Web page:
Who knows who said it but it is true that a patriot is someone who loves their own country and a nationalist is someone who hates everyone else’s country. Love is a complicated thing. It requires honesty and a willingness to say things that may cause some hurt but that, ultimately, allow for the sometimes troubled waters of a relationship to be stilled. I’m not sure that one can lay claim to loving someone, or something, if one is unwilling to see all sides of the object of our affection.
I was born in Scotland but I am British.
That is primarily because I am an Anglophile.
I love England.
The problem with a statement like “I love England” is that it can be said by ugly people for ugly reasons, it can be used as a sub-rosa call to the hateful. When those people say they love England what they actually mean is that they hate people of colour. If you are black, brown, Asian…you are not English, you are the other and the “love” that these people declare is, in reality, a proclamation of their hatred of you. This isn’t the sort of romanticised, Romantic, vision of England as captured by Powell and Pressburger in “A Matter of Life and Death” where the country is Blake’s “Jerusalem”…Albion. This is the fevered rant of bitter, broken, brutish, souls.
In that world England is not so much a garden but is, instead, a front lawn with brown grass, a broken washing machine, dog shit and shattered bottles of beer.
A better England does exist, even if only in memory and hope, and it is one of good manners, inclusion, cricket, fair play, rooting for the underdog, aspiration and eccentricity. Roses in bloom, cucumber sandwiches and Kathy Burke on the television twnety-four hours a day, every day. It is Cool Britannia without the lads or loaded. It is The Smiths and not Morrissey.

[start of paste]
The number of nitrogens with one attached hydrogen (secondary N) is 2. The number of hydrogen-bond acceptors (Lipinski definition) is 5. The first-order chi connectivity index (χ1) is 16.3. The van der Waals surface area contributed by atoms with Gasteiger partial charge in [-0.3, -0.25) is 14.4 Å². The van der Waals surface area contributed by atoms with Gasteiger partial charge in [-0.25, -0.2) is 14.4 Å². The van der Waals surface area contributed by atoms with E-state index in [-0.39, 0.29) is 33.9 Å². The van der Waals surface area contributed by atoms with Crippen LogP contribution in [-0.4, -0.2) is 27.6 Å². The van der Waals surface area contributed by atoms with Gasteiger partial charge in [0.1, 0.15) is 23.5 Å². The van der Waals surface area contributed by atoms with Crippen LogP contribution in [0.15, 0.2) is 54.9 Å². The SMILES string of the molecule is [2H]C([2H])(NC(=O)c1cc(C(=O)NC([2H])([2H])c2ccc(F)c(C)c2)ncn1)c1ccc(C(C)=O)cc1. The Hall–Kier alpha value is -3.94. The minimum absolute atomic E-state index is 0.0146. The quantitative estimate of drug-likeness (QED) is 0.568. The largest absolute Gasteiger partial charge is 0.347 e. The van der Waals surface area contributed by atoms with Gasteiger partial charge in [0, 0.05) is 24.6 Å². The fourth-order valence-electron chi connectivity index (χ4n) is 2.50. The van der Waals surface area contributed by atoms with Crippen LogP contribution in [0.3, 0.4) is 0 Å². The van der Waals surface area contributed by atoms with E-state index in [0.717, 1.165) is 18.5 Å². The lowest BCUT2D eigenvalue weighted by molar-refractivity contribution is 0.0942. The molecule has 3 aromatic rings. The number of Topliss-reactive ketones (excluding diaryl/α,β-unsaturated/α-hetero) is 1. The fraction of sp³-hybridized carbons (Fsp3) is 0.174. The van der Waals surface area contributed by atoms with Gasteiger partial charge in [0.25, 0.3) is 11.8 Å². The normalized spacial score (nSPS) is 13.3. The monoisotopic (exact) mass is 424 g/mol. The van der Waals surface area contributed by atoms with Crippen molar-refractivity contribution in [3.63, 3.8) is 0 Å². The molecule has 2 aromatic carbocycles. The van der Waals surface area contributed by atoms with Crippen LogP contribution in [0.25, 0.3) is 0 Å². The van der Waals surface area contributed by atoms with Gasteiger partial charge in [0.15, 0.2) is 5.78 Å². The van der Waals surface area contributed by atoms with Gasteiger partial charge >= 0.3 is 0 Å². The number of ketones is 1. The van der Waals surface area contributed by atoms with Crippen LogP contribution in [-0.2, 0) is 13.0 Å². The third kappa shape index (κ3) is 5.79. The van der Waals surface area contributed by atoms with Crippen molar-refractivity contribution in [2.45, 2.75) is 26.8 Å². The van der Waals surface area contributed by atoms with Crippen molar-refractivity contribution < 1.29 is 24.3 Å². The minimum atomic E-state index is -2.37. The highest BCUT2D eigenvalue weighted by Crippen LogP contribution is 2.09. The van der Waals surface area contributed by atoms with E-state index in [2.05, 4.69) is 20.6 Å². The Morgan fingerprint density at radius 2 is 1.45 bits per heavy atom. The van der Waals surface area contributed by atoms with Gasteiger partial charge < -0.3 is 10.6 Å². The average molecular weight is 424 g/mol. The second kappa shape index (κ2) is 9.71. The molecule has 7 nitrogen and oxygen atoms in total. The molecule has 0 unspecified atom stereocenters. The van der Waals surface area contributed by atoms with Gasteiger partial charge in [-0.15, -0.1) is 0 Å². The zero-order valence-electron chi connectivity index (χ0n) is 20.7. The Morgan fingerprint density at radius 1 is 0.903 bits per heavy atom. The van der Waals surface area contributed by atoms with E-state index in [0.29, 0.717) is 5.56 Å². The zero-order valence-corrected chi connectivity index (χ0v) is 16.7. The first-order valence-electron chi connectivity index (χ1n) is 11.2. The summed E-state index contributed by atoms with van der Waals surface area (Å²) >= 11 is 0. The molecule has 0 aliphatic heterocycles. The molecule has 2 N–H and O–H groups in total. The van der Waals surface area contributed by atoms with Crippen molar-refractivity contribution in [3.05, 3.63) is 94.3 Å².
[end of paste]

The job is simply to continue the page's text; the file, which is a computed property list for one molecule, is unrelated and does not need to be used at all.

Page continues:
That better version of England, that purer vision of England, requires the country to listen to someone who wants it to become that place, who wants to be able to love but who cannot for obvious reasons; a critical voice is required to effect change.
Cornershop are that voice.
“England is a Garden” is the joy of love and the quiet voice of reason in hateful and noisy times. A sonic representation of what the country could be; a beautiful blend of voices, cultures, experiences and hopes all working to create something better, stronger and purer than what surrounds us.
Sixties pop, hip-hop beats, funk, seventies glam rock, rat-a-tat drums duelling with winsome flute, politics and personal, love and anger, pastoral and urban…this is all things to all people. In so many ways this is the perfect pop record…except it may not be a pop record at all, it may be a manifesto of some sort. The righteous anger that saw Jesus chase the money lenders from the Temple with a cry of “In my Fathers house?” is the same anger that caused the ‘Shop to attempt to chase Morrissey from his place as darling of the music press in the early nineties; just like Jesus they were prophets, unlike Jesus their is evidence that they exist. That same anger is still here at the heart of this incredible collection of songs.
An album to enjoy, to sing along to, to dance to…but, most importantly, this is an album to hear, not listen to, but hear.